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29 Nov 2022

Back to basics: ensuring effective indemnity clauses

With the challenges found in the current economic climate such as high rates of inflation, supply chain issues and labour shortages, and with some economists predicting a looming global recession, it is particularly important for businesses entering new contracts, or reviewing existing contracts, to consider indemnity clauses.

What is an indemnity?

An indemnity is an obligation by one person to compensate certain claims brought against another person in specified circumstances. In other words, it is an undertaking by A to provide a benefit, usually money, to B if a particular event happens and B suffers a defined loss or incurs a defined cost. Common types of indemnities include those for third party claims (for example, intellectual property claims), claims by the promiser (for example, settlements), or performance by a third party (for example, parent company guarantees).

Why indemnities?

Indemnities amplify the amount recoverable compared to regular damages. If there is an obligation to compensate under an indemnity, the damages are payable under the contract, and therefore other rules of damages will often not apply.

As opposed to damages for a general breach of contract, liability under an indemnity may extend to cover loss or damage that is not ordinarily recoverable because the damage caused is deemed to be too remote. Furthermore, there is no expectation to mitigate loss prior to breach and there is no breach until loss is sustained. It may be easier to establish an indemnity, and the statutory limitation period for causes of action can in effect be extended under a contractual indemnity.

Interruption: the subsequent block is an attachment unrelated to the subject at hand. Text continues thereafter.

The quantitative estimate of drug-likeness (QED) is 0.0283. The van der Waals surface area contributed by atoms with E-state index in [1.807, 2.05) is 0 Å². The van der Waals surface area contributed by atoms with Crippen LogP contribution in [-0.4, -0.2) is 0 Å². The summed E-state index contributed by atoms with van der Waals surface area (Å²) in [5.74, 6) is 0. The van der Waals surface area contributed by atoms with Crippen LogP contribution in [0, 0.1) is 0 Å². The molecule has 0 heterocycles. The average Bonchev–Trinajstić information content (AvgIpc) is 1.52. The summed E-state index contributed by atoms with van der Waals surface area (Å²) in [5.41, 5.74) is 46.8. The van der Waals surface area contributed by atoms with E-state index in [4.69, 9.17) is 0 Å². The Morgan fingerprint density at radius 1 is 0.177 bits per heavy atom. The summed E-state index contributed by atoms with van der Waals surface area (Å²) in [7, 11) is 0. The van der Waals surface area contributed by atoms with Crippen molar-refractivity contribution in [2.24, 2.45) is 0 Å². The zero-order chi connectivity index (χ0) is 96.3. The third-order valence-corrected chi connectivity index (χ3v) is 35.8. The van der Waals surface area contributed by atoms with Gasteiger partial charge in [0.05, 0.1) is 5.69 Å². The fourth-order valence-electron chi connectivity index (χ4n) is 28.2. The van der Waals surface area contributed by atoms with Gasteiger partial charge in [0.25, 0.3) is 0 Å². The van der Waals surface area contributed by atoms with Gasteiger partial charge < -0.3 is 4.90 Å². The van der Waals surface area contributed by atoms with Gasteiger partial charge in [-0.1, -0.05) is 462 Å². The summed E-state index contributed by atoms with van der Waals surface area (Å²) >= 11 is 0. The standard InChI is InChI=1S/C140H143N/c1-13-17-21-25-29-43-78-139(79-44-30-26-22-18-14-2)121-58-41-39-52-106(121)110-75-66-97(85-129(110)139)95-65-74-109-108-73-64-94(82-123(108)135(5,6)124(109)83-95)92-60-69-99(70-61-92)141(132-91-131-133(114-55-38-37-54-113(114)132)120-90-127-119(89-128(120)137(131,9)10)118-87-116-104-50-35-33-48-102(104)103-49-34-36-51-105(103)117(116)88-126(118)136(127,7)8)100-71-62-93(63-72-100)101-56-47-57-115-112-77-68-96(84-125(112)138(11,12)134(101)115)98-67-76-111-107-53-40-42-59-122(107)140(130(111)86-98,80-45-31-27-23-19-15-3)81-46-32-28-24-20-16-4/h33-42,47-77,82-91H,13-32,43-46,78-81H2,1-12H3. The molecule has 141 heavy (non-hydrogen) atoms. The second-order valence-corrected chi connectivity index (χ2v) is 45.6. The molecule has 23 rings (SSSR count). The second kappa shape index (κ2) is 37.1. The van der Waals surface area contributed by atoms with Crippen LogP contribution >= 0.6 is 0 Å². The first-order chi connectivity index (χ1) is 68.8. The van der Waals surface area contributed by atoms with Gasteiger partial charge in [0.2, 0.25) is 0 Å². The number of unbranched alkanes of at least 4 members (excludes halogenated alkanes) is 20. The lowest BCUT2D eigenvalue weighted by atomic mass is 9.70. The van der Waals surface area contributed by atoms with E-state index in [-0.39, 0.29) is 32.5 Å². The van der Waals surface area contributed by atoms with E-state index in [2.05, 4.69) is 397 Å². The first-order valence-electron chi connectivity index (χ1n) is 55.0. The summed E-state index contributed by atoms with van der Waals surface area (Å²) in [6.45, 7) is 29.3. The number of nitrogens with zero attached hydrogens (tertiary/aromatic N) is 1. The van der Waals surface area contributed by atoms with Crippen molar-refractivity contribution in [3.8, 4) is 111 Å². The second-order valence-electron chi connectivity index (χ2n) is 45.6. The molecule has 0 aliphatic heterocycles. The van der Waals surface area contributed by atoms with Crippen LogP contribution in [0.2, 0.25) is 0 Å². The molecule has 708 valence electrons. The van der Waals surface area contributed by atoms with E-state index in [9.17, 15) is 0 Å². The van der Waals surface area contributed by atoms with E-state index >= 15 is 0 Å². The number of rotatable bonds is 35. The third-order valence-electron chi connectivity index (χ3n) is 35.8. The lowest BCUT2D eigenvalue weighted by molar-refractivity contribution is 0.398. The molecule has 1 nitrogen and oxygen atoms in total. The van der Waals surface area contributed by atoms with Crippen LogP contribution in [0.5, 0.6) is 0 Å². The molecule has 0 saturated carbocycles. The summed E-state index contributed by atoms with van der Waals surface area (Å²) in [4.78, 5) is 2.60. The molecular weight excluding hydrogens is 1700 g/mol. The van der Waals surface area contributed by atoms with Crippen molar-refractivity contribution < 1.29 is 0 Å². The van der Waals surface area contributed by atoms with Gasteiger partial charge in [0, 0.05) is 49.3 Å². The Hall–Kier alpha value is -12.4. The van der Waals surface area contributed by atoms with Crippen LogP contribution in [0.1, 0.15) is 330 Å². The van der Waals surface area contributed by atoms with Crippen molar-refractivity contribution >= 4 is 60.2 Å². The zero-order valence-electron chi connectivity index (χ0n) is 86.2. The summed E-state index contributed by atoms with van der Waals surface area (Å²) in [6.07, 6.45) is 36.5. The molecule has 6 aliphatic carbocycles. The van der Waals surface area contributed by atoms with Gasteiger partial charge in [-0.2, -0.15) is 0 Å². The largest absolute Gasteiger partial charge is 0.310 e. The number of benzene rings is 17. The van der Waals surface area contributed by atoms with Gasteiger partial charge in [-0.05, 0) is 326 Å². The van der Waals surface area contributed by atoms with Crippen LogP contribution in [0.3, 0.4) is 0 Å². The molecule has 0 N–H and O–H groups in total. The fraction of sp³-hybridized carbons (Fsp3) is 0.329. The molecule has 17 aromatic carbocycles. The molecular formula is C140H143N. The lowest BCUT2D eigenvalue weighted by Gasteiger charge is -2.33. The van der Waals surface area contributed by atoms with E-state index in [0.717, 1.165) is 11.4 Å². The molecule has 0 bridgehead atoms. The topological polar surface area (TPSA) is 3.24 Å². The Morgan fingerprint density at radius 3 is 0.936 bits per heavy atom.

Drafting indemnity clauses

There are a few considerations to keep in mind when drafting an indemnity clause. Parties should consider the following approaches:

  • tailor the clause to the particular circumstances of the contracting parties;
  • ensure the obligations under the indemnity can be met;
  • consider the intended duration of an indemnity at the time of drafting, so that the indemnity clause reflects the intent of the parties;
  • compare any insurance being relied upon to the scope of the indemnity and consider whether there are gaps; and
  • consider whether it is appropriate to include an obligation to mitigate loss.

Given the challenges found in the current economic climate, it is even more crucial for businesses to revisit and consider indemnity clauses when undertaking contract reviews or entering new contracts. This will help to ensure your business is appropriately and adequately protected.

This article provides general commentary only. It is not legal advice. Before acting on the basis of any material contained in this article, seek professional advice.

George Panayotopolous, lawyer in our transactions practice


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